Sangamon County homeowners: Where do your property taxes go?
Sangamon County billed homeowners $215 million in 2017. This meant owners of a $127,000 Springfield home had a $2,600 property tax bill.
Illinoisans pay some of the highest property taxes in the country. And those bills grew six times faster than household incomes from 2008 to 2015.
But where does all that money go?
In Sangamon County alone, property owners were billed for more than $324 million in property taxes in 2017, $215 million of which was for residential properties.
While the Sangamon County treasurer coordinates the collection of property taxes and processes property tax bills, those tax dollars don’t all stay with the county – the vast majority are distributed to other taxing districts within the county.
A property tax bill for a home in Springfield in Sangamon County shows where all those local tax dollars go.
Take a house that might sell for around $127,000 – slightly above the median home value in Springfield, according to the U.S. Census Bureau.1 The property tax bill on this house would have totaled more than $2,600 in 2017. Ten different local government units would have received some of those property tax dollars, including entities such as Springfield Public School District 186, Lincoln Land Community College, the city of Springfield and the Springfield Park District. (Interestingly, the Springfield Park District levies two separate property taxes, both of which would apply to this home.)
Nearly 18 percent of the homeowner’s property tax bill went to government workers’ pension funds, amounting to $467 in 2017. The entire amount taken by the city of Springfield – nearly $300 – went to pensions.
And of the $2,600 in taxes paid in 2017, $1,645, or 62 percent, went to Springfield Public School District 186.
In the 2015-2016 school year, local property taxes made up $105 million, or more than 56 percent of the $187 million in total revenue that District 186 took in, according to the district report card published by the Illinois State Board of Education.
In that year, District 186 spent a total of $188 million, of which nearly half went toward instruction, 36 percent funded supporting services (e.g., student health services, professional development for teachers, guidance counseling, etc.), 3 percent paid for general administration, and 11 percent funded other expenditures, such as capital outlays and maintenance. The average teacher salary in District 186 in 2016 was $60,311, and the average administrator salary was $100,996.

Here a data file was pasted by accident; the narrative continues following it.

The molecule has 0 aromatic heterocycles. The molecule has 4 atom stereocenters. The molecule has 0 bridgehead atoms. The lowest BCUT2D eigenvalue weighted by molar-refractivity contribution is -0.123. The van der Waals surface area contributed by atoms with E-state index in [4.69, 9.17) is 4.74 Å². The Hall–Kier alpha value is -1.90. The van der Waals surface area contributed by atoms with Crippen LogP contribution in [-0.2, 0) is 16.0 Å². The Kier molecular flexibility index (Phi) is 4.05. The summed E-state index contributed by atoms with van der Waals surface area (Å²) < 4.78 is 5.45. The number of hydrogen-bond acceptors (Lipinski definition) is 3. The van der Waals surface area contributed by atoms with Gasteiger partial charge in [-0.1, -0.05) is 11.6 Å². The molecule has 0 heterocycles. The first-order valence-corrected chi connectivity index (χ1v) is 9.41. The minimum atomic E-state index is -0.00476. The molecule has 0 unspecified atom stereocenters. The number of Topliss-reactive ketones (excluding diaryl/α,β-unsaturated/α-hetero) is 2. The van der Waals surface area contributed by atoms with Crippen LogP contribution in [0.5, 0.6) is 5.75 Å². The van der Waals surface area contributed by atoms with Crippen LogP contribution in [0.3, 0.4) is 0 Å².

District 186 voted to raise its property tax levy 3.3 percent for 2018, according to WRSP.
With more than 6,000 local taxing districts that levy property taxes, hefty government payrolls and high administrative costs in schools – which receive the largest share of property taxes – Illinois homeowners and businesses bear a heavy burden.
Unfortunately, county and municipal officials’ hands are tied with respect to some of the most significant drivers of the cost of local government – and therefore, property taxes.
The state’s unfair collective bargaining laws have tilted the tables toward government worker unions and led to expensive contracts for which taxpayers have to foot the bill.
And Illinois’ pension laws, combined with unaffordable benefits for government workers, have led to more and more property tax dollars flowing to increasingly indebted pension funds rather than toward essential services. Illinois’ total local pension debt increased more than 48 percent between 2010 and 2016, climbing to nearly $57 billion.
Many local governments have resorted to raising property tax levies to cover pension payments.
And Springfield is no stranger to pension woes. The city’s director of the Office of Budget and Management has projected that the city will spend about $600,000 more on its police and fire pension payments than it will collect in property taxes during the upcoming budget year, the Springfield Journal-Register reported.
Sangamon County residents, such as those in Springfield, must look to state lawmakers to enact reforms that will provide relief from high property taxes and bring government costs down to a level taxpayers can afford. That means, at the very least, freezing local property taxes as a first step and enacting real pension reform, prevailing wage reform and collective bargaining reform.
Until that happens, Sangamon County homeowners will be stuck paying painfully high property taxes.
1Value estimates by township assessors lag actual market prices, so the property tax bill on a home that might sell for close to $127,000 could have a “fair market value,” or assessor’s estimated market value, of $113,000.